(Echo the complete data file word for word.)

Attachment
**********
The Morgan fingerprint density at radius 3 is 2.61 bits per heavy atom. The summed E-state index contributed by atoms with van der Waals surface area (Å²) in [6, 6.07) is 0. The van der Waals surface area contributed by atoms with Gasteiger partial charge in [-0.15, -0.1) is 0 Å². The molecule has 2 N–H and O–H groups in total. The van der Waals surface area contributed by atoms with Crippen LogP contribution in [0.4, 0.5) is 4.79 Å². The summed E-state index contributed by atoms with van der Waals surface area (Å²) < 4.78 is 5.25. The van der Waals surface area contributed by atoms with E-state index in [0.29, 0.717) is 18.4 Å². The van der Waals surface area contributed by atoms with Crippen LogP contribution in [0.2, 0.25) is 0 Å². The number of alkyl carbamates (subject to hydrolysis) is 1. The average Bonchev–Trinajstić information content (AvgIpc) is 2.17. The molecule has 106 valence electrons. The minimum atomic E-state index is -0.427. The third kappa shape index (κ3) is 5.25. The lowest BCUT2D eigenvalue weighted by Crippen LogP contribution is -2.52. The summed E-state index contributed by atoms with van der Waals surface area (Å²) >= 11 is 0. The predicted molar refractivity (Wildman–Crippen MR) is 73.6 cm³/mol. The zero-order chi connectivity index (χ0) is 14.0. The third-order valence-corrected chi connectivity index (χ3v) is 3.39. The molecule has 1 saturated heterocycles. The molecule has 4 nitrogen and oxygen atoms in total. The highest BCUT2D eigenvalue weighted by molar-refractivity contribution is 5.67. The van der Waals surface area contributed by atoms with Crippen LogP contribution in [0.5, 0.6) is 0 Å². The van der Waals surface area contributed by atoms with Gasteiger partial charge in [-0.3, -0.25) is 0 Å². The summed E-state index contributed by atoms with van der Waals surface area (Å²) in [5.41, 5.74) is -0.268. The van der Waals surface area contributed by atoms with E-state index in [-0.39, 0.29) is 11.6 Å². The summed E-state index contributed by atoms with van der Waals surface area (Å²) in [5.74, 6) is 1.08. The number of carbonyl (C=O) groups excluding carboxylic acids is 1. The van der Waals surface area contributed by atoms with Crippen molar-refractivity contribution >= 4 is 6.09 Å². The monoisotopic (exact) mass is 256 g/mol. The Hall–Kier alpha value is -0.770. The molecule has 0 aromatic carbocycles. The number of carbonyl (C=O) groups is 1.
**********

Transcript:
The Morgan fingerprint density at radius 3 is 2.61 bits per heavy atom. The summed E-state index contributed by atoms with van der Waals surface area (Å²) in [6, 6.07) is 0. The van der Waals surface area contributed by atoms with Gasteiger partial charge in [-0.15, -0.1) is 0 Å². The molecule has 2 N–H and O–H groups in total. The van der Waals surface area contributed by atoms with Crippen LogP contribution in [0.4, 0.5) is 4.79 Å². The summed E-state index contributed by atoms with van der Waals surface area (Å²) < 4.78 is 5.25. The van der Waals surface area contributed by atoms with E-state index in [0.29, 0.717) is 18.4 Å². The van der Waals surface area contributed by atoms with Crippen LogP contribution in [0.2, 0.25) is 0 Å². The number of alkyl carbamates (subject to hydrolysis) is 1. The average Bonchev–Trinajstić information content (AvgIpc) is 2.17. The molecule has 106 valence electrons. The minimum atomic E-state index is -0.427. The third kappa shape index (κ3) is 5.25. The lowest BCUT2D eigenvalue weighted by Crippen LogP contribution is -2.52. The summed E-state index contributed by atoms with van der Waals surface area (Å²) >= 11 is 0. The predicted molar refractivity (Wildman–Crippen MR) is 73.6 cm³/mol. The zero-order chi connectivity index (χ0) is 14.0. The third-order valence-corrected chi connectivity index (χ3v) is 3.39. The molecule has 1 saturated heterocycles. The molecule has 4 nitrogen and oxygen atoms in total. The highest BCUT2D eigenvalue weighted by molar-refractivity contribution is 5.67. The van der Waals surface area contributed by atoms with Crippen LogP contribution in [0.5, 0.6) is 0 Å². The van der Waals surface area contributed by atoms with Gasteiger partial charge in [-0.3, -0.25) is 0 Å². The summed E-state index contributed by atoms with van der Waals surface area (Å²) in [5.41, 5.74) is -0.268. The van der Waals surface area contributed by atoms with E-state index in [-0.39, 0.29) is 11.6 Å². The summed E-state index contributed by atoms with van der Waals surface area (Å²) in [5.74, 6) is 1.08. The number of carbonyl (C=O) groups excluding carboxylic acids is 1. The van der Waals surface area contributed by atoms with Crippen molar-refractivity contribution >= 4 is 6.09 Å². The monoisotopic (exact) mass is 256 g/mol. The Hall–Kier alpha value is -0.770. The molecule has 0 aromatic carbocycles. The number of carbonyl (C=O) groups is 1.